I've a straight stick which has been broken into three random-length pieces.
What is the probability that the pieces can be put together to form a triangle?
If you can answer this at this point, please do.
If not, perhaps this will help: here are several methods to break the stick into the three random length pieces:
- I select, independently, and at random, two points from the points that range uniformly along the stick, then break the stick at these two points.
- I select one point, independently, and at random (again uniformly), and break the stick at this point. I then randomly (with even chances) select one of the two sticks and randomly select a point (again uniformly) along that stick, and break it at that point.
- I select one point, independently, and at random (again uniformly), and break the stick at this point. I then select the larger stick, and randomly select a point (again uniformly) along that stick, and break it at that point.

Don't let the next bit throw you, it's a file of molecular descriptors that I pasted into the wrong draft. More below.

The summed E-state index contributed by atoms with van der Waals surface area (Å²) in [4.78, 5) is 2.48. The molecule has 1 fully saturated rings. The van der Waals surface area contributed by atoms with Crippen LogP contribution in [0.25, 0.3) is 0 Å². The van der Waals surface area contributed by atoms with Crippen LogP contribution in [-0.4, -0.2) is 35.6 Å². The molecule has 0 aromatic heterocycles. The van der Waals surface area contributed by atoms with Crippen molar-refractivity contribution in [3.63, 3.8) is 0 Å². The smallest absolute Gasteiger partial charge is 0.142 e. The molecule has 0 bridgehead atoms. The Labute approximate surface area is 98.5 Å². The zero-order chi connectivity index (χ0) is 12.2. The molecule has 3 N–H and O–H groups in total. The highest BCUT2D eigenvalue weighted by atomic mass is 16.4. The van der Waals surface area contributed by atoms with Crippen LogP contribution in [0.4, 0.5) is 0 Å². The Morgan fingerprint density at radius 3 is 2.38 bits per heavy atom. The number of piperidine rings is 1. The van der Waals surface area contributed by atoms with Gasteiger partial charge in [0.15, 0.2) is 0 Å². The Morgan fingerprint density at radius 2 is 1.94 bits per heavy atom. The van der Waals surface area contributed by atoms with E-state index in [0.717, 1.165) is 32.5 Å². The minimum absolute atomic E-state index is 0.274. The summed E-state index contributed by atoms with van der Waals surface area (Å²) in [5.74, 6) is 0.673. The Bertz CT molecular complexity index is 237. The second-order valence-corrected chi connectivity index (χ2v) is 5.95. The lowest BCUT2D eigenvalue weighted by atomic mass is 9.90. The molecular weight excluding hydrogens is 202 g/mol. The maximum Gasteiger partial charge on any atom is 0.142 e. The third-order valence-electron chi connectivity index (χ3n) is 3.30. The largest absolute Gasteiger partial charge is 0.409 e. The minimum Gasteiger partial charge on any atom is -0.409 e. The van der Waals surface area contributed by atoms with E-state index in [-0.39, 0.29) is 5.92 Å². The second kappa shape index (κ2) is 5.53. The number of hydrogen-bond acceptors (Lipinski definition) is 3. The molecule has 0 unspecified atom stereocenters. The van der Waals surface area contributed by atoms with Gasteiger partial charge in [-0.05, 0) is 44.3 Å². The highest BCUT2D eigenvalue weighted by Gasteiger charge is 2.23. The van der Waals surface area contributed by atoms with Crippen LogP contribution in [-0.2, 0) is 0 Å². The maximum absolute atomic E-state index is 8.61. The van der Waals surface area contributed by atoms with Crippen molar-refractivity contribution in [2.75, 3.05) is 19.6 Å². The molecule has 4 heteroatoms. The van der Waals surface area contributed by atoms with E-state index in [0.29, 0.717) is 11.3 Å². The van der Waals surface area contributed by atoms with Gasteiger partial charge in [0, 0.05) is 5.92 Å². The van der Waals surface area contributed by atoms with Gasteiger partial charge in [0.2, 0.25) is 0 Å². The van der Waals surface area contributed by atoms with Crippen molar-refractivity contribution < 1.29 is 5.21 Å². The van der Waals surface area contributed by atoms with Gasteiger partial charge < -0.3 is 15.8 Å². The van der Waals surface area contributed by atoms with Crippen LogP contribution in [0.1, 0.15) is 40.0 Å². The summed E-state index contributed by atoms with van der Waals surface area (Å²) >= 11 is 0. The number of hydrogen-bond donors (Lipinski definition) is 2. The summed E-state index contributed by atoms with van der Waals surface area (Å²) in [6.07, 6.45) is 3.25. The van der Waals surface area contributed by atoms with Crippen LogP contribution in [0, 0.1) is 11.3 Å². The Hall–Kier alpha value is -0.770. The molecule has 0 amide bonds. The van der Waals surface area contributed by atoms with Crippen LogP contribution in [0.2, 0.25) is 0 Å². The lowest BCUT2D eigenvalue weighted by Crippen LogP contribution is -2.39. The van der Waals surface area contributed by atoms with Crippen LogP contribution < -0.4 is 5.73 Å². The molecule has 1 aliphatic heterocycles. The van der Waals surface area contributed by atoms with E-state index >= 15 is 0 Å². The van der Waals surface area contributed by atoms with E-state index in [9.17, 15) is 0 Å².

If this clarifies the problem, please show how this affects your work.
Please tell me where I’m going wrong!
Assume stick of unit length and knowledge that a piece>0.5 makes creating a triangle impossible
Case 1 is straightforward
Your ‘breaks’ are at a* and b* (where a*<b*) making pieces
a,b,c (c is the left over piece)
p(a,b both>0.5) = ¼ (making a>0.5)
p(a,b both<0.5) = ¼ (making c>0.5)
p(a<0.25 and b>0.75)= ¼ (making b>0.5)
so probability you can make a triangle is ¼
Probability clearly ½ of case 3
The longer piece, x, has an expected length of 0.75, since it is uniformly between 0.5 and 1
Consider the arbitrary breaking point, y, on the longer stick.
If y>0.5 (on a stick with expected length of 0.75) you cannot make a triangle [probability = 1/3]
If (x-y)>0.5 (on a stick with expected length of 0.75) you cannot make a triangle [probability = 1/3]
So the probability you can’t make a triangle is 2/3
The probability you can being 1/3
Intuitively I like the solution but I trust Charlie’s simulation more – I’m struggling to do my own simul’ . Can someone spot my deliberate mistake?
And Penny, this is just one of the benefits of being able to run problems through a computer
Posted by Lee
on 2003-12-08 01:39:56